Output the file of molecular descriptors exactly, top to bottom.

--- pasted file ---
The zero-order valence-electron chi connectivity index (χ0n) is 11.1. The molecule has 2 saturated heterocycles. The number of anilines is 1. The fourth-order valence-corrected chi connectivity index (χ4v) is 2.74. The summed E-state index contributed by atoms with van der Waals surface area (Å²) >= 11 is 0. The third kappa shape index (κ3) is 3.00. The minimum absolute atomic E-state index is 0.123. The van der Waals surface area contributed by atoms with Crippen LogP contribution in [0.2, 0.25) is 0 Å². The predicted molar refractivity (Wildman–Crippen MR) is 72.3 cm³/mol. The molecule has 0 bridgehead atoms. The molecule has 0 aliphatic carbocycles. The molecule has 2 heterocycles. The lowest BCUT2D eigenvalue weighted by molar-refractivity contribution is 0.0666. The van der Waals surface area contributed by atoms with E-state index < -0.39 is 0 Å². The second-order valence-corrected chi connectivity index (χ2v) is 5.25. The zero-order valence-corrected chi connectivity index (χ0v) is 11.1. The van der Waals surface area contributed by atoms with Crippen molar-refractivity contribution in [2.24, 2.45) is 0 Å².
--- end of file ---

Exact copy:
The zero-order valence-electron chi connectivity index (χ0n) is 11.1. The molecule has 2 saturated heterocycles. The number of anilines is 1. The fourth-order valence-corrected chi connectivity index (χ4v) is 2.74. The summed E-state index contributed by atoms with van der Waals surface area (Å²) >= 11 is 0. The third kappa shape index (κ3) is 3.00. The minimum absolute atomic E-state index is 0.123. The van der Waals surface area contributed by atoms with Crippen LogP contribution in [0.2, 0.25) is 0 Å². The predicted molar refractivity (Wildman–Crippen MR) is 72.3 cm³/mol. The molecule has 0 bridgehead atoms. The molecule has 0 aliphatic carbocycles. The molecule has 2 heterocycles. The lowest BCUT2D eigenvalue weighted by molar-refractivity contribution is 0.0666. The van der Waals surface area contributed by atoms with E-state index < -0.39 is 0 Å². The second-order valence-corrected chi connectivity index (χ2v) is 5.25. The zero-order valence-corrected chi connectivity index (χ0v) is 11.1. The van der Waals surface area contributed by atoms with Crippen molar-refractivity contribution in [2.24, 2.45) is 0 Å².